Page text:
Belt and Road Initiative
Pakistan revives Belt-and-Road projects under Chinese pressure
Islamabad calls in senior military official after economic crisis stalled investments
December 11, 2019 1:00 am by Stephanie Findlay in New Delhi and Farhan Bokhari in Islamabad
Pakistan has bowed to pressure from China to revive a string of Beijing-backed infrastructure projects that have run aground, appointing a senior Pakistani military official to streamline decision-making over the multi-billion-dollar investments.
The China-Pakistan Economic Corridor is a key part of the Belt and Road Initiative, which Beijing sees as a 21st-century Silk Road to connect Asia, Africa and Europe. But only half of the announced $62bn-worth of projects in Pakistan are under way as Islamabad scales back its financial commitments while it implements a $6bn IMF bailout package.
Beijing is frustrated with the slow pace of the initiative, which is supposed to be a shining example of China’s economically transformative investments, and has put pressure on Islamabad to put the military in charge.
Last month retired lieutenant-general Asim Saleem Bajwa was appointed chairman of a new CPEC authority, reinforcing the military’s grip on the project and insulating it from prime minister Imran Khan’s fractious government.
“The job of the CPEC authority will bring focus to this vast project,” said a senior government official in Mr Khan’s office. “General Bajwa will also take care of the security aspects.”
But even though the military is assuming greater control, analysts said Pakistan’s economic crisis will continue to constrain work on CPEC.
Islamabad has slashed imports, depreciated the rupee, decreased development spending and raised taxes in an effort to cut its substantial fiscal and current account deficits. Gross domestic product growth has tumbled from 5.8 per cent last year to a forecast 2.4 per cent this year. Exports are flatlining.
Large-scale manufacturing production fell 5.9 per cent year on year in the three months from July to September, with some industries, including cars and pharmaceuticals, suffering double-digit decreases in production.
Pakistan is now worried about falling into a debt trap
Husain Haqqani, Hudson Institute
China has long faced criticism that its BRI projects burden fiscally weak countries with unsustainable debt. Islamabad is expected to pay $40bn in debt repayments and dividends to China over the next two decades.
Sakib Sherani, former adviser to the Pakistani finance minister, told the Financial Times that CPEC-related debt was “not unmanageable” but cautioned that Pakistan’s ability to meet its debt obligations hinged on increasing exports.
“There is a disconnect. CPEC-related debt eventually must generate enough exports to be able to deal with the repayments.”
Last month US ambassador Alice Wells warned that “China is going to take a growing toll on the Pakistan economy”. She added: “Even if loan payments are deferred, they’re going to hang over Pakistan’s economic development potential, hamstringing prime minister Khan’s reform agenda.”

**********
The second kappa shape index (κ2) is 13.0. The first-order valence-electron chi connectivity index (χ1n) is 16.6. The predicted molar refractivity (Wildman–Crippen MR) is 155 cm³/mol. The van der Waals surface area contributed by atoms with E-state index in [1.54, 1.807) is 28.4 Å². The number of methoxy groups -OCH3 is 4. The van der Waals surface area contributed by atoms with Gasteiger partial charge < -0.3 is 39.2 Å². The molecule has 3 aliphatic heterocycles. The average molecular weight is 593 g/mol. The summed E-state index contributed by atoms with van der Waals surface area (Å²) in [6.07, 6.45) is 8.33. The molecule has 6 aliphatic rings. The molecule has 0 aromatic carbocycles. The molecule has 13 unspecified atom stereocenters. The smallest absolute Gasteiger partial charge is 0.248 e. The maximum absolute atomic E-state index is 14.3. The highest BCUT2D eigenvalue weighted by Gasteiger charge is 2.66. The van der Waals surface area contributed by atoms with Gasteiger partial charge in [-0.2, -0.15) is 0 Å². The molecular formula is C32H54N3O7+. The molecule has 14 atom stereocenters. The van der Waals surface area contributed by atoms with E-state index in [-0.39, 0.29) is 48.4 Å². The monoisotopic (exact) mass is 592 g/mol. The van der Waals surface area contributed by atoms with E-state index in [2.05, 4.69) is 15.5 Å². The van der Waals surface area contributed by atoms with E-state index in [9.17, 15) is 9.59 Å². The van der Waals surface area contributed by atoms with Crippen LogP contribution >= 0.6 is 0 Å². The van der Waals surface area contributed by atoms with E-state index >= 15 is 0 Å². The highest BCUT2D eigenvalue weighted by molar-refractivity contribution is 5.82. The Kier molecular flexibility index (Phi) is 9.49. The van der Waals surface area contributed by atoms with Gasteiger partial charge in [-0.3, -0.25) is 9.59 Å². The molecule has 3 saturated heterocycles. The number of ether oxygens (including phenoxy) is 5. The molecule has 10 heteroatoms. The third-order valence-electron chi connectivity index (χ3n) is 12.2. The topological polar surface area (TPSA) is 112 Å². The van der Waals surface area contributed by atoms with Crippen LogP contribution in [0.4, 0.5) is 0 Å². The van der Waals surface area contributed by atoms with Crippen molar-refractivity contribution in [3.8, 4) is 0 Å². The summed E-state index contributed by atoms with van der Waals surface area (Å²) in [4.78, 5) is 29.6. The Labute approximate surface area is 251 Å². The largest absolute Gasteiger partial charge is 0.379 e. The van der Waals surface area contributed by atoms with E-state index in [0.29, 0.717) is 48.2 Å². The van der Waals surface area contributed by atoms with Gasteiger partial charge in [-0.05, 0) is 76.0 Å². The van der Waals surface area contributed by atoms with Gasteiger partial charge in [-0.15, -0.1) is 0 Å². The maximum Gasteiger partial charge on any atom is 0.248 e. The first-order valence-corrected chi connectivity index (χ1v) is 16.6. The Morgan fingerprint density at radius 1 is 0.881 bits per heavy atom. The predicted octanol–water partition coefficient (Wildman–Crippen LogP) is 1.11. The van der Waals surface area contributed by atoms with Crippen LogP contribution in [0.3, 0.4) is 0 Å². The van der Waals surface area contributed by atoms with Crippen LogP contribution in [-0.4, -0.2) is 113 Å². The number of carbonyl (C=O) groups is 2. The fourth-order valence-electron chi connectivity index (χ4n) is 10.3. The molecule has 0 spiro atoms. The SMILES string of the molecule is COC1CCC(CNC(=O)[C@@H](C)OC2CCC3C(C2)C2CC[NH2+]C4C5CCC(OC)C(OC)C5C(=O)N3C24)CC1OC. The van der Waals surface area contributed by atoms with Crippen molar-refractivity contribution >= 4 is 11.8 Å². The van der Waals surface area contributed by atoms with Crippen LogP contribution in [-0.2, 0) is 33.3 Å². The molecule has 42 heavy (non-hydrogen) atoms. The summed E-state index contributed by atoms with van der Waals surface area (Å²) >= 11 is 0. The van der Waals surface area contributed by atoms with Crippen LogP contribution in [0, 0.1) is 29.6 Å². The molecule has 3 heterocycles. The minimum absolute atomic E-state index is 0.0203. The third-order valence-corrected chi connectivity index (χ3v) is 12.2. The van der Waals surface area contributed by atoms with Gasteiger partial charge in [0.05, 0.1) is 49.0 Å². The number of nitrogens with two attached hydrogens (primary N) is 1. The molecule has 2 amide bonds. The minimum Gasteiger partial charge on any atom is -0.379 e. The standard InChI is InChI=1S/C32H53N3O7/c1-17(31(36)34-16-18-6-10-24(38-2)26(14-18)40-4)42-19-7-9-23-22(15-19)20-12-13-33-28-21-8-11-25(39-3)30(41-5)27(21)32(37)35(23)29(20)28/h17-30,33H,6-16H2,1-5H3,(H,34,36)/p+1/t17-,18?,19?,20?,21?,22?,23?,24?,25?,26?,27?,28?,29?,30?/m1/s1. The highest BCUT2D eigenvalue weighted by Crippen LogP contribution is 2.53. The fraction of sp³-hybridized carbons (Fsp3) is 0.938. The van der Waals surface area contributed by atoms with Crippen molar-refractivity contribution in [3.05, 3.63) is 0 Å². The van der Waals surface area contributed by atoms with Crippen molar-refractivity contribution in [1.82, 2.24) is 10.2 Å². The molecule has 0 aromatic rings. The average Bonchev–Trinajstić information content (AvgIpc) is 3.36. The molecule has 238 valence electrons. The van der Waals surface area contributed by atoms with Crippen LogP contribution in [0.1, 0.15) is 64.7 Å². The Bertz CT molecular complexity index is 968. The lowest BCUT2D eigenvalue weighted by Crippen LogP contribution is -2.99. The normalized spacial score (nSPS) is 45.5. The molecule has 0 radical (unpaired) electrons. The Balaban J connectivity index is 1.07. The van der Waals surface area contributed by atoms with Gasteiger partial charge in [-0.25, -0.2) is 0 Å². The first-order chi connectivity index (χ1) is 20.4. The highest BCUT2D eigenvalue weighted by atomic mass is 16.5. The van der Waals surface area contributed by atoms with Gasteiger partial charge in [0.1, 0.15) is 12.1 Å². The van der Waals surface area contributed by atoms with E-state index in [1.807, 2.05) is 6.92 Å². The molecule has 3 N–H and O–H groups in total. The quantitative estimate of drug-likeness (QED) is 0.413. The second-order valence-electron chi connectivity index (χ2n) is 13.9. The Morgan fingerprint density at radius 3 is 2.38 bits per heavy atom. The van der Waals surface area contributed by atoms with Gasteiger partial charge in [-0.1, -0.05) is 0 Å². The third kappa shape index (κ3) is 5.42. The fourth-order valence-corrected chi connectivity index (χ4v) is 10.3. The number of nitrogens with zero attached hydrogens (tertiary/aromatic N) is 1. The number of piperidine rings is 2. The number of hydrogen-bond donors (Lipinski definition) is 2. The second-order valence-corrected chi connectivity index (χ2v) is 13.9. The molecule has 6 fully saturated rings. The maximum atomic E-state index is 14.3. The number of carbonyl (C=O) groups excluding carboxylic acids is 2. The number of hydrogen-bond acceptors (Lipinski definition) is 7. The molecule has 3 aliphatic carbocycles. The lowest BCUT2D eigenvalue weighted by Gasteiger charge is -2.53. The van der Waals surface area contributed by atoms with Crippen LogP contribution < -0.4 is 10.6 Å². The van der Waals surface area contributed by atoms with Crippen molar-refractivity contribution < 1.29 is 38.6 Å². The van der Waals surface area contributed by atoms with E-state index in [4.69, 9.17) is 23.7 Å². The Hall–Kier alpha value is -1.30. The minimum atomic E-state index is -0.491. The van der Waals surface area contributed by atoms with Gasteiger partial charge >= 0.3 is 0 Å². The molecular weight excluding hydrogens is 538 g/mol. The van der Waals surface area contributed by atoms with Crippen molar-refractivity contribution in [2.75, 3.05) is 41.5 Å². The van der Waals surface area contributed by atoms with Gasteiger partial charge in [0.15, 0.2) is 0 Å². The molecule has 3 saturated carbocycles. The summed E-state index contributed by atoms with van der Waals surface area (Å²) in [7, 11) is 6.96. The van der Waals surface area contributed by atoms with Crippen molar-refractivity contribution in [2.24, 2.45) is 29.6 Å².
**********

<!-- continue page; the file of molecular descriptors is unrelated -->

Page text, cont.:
Beijing dismissed these fears. “Debt incurred from CPEC stands at $4.9bn, less than one-tenth of Pakistan’s total debt. I’m afraid US is not bad at math, but rather misguided by evil calculations,” a Chinese spokesman said on Twitter. “Whatever the US says or does to sabotage our co-operation, China will work with Pakistan for steady progress in CPEC.”
Beijing insists BRI is no Marshall plan
Pakistani officials have already said that CPEC would move away from grand infrastructure projects into the copper, gold, oil and gas sectors. It is unclear if a major railway project, the $9bn ML-I scheme which has already been delayed by four years, will go ahead.
“Pakistan is now worried about falling into a debt trap,” said Husain Haqqani, a former Pakistan ambassador to the US and South Asia expert at the Hudson Institute.
For its part, China fears it has heavily invested in the country “with little prospect of return, both strategic and economic”, Mr Haqqani said.
The bigger concern for Beijing is CPEC’s image, some said.
“The big battle at the moment is about CPEC’s reputation, and Beijing cares about salvaging that,” said Andrew Small, author of The China-Pakistan Axis. “They need to show BRI has been a success, that it hasn’t put Pakistan’s economy in trouble and that there isn’t a backlash.”
The project’s performance in Pakistan, a close ally of China, could be a harbinger for BRI success elsewhere.
“If they can’t do it in a context like this, it suggests that there is something flawed in the model,” said Mr Small.
Beijing is already recalibrating, he added. On Mr Khan’s first trip to China after assuming office, he had asked for a bailout.
“China has always wanted to avoid just handing out money,” said Mr Small. “CPEC was supposed to be the antithesis of this.”